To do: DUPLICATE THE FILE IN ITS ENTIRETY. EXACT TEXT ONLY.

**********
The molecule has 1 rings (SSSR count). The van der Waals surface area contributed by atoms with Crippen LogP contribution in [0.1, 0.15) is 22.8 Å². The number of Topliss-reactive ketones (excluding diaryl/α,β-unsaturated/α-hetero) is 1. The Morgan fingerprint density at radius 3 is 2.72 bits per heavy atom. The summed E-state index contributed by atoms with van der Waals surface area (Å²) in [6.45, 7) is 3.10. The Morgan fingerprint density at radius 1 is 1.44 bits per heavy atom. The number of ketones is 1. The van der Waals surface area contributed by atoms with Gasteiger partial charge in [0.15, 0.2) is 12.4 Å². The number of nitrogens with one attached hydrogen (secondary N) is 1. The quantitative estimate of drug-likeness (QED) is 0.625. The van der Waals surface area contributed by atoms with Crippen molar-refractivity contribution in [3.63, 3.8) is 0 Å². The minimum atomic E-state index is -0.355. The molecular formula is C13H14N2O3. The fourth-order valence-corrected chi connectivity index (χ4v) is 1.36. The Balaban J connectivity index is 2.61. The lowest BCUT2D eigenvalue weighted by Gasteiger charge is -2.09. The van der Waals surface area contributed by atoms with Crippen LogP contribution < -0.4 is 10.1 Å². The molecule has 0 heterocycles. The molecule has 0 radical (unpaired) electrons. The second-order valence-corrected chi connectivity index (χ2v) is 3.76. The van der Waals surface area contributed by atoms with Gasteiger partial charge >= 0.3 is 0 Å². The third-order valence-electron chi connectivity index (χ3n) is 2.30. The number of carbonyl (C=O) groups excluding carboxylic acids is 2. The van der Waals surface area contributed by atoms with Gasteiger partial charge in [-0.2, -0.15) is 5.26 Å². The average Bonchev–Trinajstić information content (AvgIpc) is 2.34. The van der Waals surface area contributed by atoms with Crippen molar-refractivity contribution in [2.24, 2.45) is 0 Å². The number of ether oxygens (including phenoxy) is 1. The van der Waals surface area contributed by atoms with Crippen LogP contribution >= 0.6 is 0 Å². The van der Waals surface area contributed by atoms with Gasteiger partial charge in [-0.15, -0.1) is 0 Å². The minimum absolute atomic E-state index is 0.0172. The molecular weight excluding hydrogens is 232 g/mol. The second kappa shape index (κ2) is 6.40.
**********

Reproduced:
The molecule has 1 rings (SSSR count). The van der Waals surface area contributed by atoms with Crippen LogP contribution in [0.1, 0.15) is 22.8 Å². The number of Topliss-reactive ketones (excluding diaryl/α,β-unsaturated/α-hetero) is 1. The Morgan fingerprint density at radius 3 is 2.72 bits per heavy atom. The summed E-state index contributed by atoms with van der Waals surface area (Å²) in [6.45, 7) is 3.10. The Morgan fingerprint density at radius 1 is 1.44 bits per heavy atom. The number of ketones is 1. The van der Waals surface area contributed by atoms with Gasteiger partial charge in [0.15, 0.2) is 12.4 Å². The number of nitrogens with one attached hydrogen (secondary N) is 1. The quantitative estimate of drug-likeness (QED) is 0.625. The van der Waals surface area contributed by atoms with Crippen molar-refractivity contribution in [3.63, 3.8) is 0 Å². The minimum atomic E-state index is -0.355. The molecular formula is C13H14N2O3. The fourth-order valence-corrected chi connectivity index (χ4v) is 1.36. The Balaban J connectivity index is 2.61. The lowest BCUT2D eigenvalue weighted by Gasteiger charge is -2.09. The van der Waals surface area contributed by atoms with Crippen LogP contribution < -0.4 is 10.1 Å². The molecule has 0 heterocycles. The molecule has 0 radical (unpaired) electrons. The second-order valence-corrected chi connectivity index (χ2v) is 3.76. The van der Waals surface area contributed by atoms with Gasteiger partial charge >= 0.3 is 0 Å². The third-order valence-electron chi connectivity index (χ3n) is 2.30. The number of carbonyl (C=O) groups excluding carboxylic acids is 2. The van der Waals surface area contributed by atoms with Gasteiger partial charge in [-0.2, -0.15) is 5.26 Å². The average Bonchev–Trinajstić information content (AvgIpc) is 2.34. The van der Waals surface area contributed by atoms with Crippen molar-refractivity contribution in [2.24, 2.45) is 0 Å². The number of ether oxygens (including phenoxy) is 1. The van der Waals surface area contributed by atoms with Crippen LogP contribution >= 0.6 is 0 Å². The van der Waals surface area contributed by atoms with Gasteiger partial charge in [-0.15, -0.1) is 0 Å². The minimum absolute atomic E-state index is 0.0172. The molecular weight excluding hydrogens is 232 g/mol. The second kappa shape index (κ2) is 6.40.